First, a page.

Sunday, November 08, 2009

fare taxes

CATCH News – November 3, 2009
Higher bus fares versus higher taxes
It would cost the average Ancaster household less than $2.50 a year to avoid an HSR fare hike that would add over one hundred dollars to the expenses of a regular adult bus rider. Differential transit taxes mean a Hamilton home of similar value would pay just over $11 a year to keep bus fares at their current levels (see table).
The proposed twenty-cent-a-ride fare hike has sharply divided councillors. It is intended to raise $1.9 million which is about 4.2 percent of the $45 million in property taxes collected for HSR services this year.
An Ancaster home valued at $300,000 currently pays $58 a year for the HSR. A similar priced home in the former city of Hamilton pays $266 a year with households in the other former municipalities falling in between these two extremes – Waterdown $60, Dundas $65, Stoney Creek $85 and Glanbrook $114 (see table).
About 15 percent of households are rural and they neither receive HSR service nor pay any taxes towards its operations. All households receive DARTS service and share equally in its costs. The variable tax rates in the urban areas are a carryover from before amalgamation ten years ago when the former suburbs purchased transit service from Hamilton.
The proposed twenty cent HSR fare hike would raise the adult pass by $9 a month or $108 a year. Cash fares would rise to $2.60 a ride from the current $2.40.
Council has instructed city staff to limit increases in departmental budgets to no more than two percent, a directive made more difficult by already approved wage increases in the three percent range. The HSR faces the additional problem of a three percent drop in ridership that is expected to cut $1.3 million from its revenues this year and in 2010.
After squeezing other spending, the transit division is $1.9 million over the two percent target – an amount that it thinks can be recouped by the 20-cent-a-ride fare hike. However that could be optimistic because it assumes no drop in the number of passengers who will pay the higher fares to ride the bus.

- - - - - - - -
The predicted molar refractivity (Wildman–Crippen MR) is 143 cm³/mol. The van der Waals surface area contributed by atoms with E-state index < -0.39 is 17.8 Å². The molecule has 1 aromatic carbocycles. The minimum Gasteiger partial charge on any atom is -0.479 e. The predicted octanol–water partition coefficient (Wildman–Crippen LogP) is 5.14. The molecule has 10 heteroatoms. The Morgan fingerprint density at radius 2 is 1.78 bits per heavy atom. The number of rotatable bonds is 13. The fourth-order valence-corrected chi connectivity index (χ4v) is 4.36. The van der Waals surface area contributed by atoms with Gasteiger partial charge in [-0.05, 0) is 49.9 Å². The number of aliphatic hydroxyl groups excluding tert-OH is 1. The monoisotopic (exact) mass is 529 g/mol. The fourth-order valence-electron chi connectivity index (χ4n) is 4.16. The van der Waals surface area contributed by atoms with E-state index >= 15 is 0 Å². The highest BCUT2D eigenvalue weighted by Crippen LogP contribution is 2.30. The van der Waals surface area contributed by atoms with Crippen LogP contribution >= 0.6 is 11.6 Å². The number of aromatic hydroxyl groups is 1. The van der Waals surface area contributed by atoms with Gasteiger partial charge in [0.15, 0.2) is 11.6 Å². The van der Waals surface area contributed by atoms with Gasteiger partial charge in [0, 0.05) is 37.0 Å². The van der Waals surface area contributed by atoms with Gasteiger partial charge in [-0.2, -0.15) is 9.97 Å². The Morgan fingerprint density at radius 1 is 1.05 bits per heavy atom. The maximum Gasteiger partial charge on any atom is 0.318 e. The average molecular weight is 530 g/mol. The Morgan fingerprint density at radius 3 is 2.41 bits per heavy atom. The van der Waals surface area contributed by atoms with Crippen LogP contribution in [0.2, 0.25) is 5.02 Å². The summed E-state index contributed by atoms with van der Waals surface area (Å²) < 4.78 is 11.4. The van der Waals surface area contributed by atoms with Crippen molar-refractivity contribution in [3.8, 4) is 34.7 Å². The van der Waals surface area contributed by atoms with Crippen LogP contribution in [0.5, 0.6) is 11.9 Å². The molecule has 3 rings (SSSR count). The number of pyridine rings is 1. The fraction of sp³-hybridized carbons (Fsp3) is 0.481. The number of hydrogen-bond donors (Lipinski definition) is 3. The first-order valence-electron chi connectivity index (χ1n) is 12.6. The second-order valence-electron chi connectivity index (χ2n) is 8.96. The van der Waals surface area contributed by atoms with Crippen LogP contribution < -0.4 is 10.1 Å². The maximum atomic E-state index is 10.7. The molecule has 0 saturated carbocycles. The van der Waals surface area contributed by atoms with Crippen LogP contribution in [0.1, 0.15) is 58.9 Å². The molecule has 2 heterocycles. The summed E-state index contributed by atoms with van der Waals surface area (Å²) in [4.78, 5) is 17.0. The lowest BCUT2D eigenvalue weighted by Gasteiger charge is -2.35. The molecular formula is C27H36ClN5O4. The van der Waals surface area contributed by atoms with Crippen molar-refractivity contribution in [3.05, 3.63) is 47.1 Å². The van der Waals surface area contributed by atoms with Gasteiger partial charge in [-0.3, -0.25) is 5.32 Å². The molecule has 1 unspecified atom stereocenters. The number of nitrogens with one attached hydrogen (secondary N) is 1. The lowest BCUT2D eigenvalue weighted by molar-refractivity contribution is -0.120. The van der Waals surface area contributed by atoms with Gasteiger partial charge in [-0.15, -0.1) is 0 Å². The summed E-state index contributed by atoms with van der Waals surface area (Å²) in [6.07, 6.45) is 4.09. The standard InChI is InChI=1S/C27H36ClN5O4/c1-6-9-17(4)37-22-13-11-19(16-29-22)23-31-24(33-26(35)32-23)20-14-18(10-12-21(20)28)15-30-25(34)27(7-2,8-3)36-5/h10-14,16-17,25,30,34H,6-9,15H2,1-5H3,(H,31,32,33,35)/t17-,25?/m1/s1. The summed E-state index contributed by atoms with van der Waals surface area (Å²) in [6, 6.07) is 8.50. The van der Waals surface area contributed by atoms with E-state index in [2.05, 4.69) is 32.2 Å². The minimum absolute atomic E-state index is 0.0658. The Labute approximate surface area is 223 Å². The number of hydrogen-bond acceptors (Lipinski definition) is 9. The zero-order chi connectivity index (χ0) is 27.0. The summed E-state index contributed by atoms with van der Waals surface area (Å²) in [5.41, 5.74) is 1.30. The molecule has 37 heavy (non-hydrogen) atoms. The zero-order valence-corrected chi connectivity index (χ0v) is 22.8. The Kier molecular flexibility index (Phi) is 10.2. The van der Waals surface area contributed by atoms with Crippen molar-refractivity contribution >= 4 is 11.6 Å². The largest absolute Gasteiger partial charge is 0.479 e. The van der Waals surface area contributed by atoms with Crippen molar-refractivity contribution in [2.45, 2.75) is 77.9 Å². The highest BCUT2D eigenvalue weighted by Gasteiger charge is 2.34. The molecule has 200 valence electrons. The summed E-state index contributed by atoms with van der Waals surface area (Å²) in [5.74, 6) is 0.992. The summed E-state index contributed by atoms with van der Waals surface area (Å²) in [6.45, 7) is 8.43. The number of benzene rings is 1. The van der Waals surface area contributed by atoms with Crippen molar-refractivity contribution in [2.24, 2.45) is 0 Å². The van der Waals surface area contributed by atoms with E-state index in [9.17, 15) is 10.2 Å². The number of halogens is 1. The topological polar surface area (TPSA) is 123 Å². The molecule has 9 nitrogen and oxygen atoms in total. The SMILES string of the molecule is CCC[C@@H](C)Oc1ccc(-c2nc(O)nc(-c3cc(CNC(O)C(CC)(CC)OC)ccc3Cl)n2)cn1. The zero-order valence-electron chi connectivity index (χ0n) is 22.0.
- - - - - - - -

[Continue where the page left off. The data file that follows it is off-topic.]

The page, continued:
The inconclusive outcome of last week’s debate on the HSR budget reflects the division between transit promotion and higher taxes, and largely pits suburban councillors against their colleagues in the former city of Hamilton. It’s further complicated by this being the last city budget before municipal elections next fall.
On October 29, five councillors endorsed a 20-cent fare hike – Dave Mitchell, Maria Pearson, Rob Pasuta, Russ Powers and Mayor Fred Eisenberger. That proposal went down to defeat 8 to 5 – the same fate that met an earlier move to raise fares by 10 cents that was supported by Mitchell, along with Chad Collins, Scott Duvall, Tom Jackson and Terry Whitehead.
Together that makes nine councillors supporting a fare hike. Four others voted against both proposed increases – Bob Bratina, Brian McHattie, Sam Merulla and Bernie Morelli – and three were absent – Brad Clark, Lloyd Ferguson and Margaret McCarthy.
A fare hike won’t entirely eliminate a rise in transit taxes, but it will lower the budget increase to the approved two percent increase. If there is no fare hike, the tax hit for the HSR will be 6.2% per household, or about $3.60 per household in Ancaster and $16.50 in old Hamilton.
The actual tax hike will also vary according to the assessed value of each house. A higher percentage of suburban residences exceed the $300,000 figure than the homes in the older parts of the city.
Much of last Thursday’s debate focused on whether or not to shift some capital dollars to the HSR operating budget, a move suggested by transit staff but not recommended by the finance department. That would have covered half of the budget overrun and reduced the fare hike to 10 cents per ride.
McHattie announced he’s pursuing an alternative option that would add $3 million to the HSR operating budget by shifting provincial gas tax monies from the capital budget to the operating side of the ledger and replacing the capital dollars with federal gas tax monies.
The latter monies were originally earmarked by the federal government for transit use only in cities over 500,000 population, but Hamilton fell below that threshold initially and the rules have subsequently been broadened to allow allocation to other capital expenditures. At this point, about half the annual subsidy of $79 million is being used for waste management facilities, with the remainder split between road construction and the renovations to city hall.
The fare hike is expected to be debated and voted on again at the November 11 city council meeting.
Taxes for HSR on a $300,000 home within the transit service area
and effect of avoiding a proposed 20 cent per ride fare hike
HSR taxes
per household
4.2% increase
to avoid a
fare hike
2% increase
fare hike
Total HSR tax
increase with
no fare hike
Stoney Creek
Rural areas

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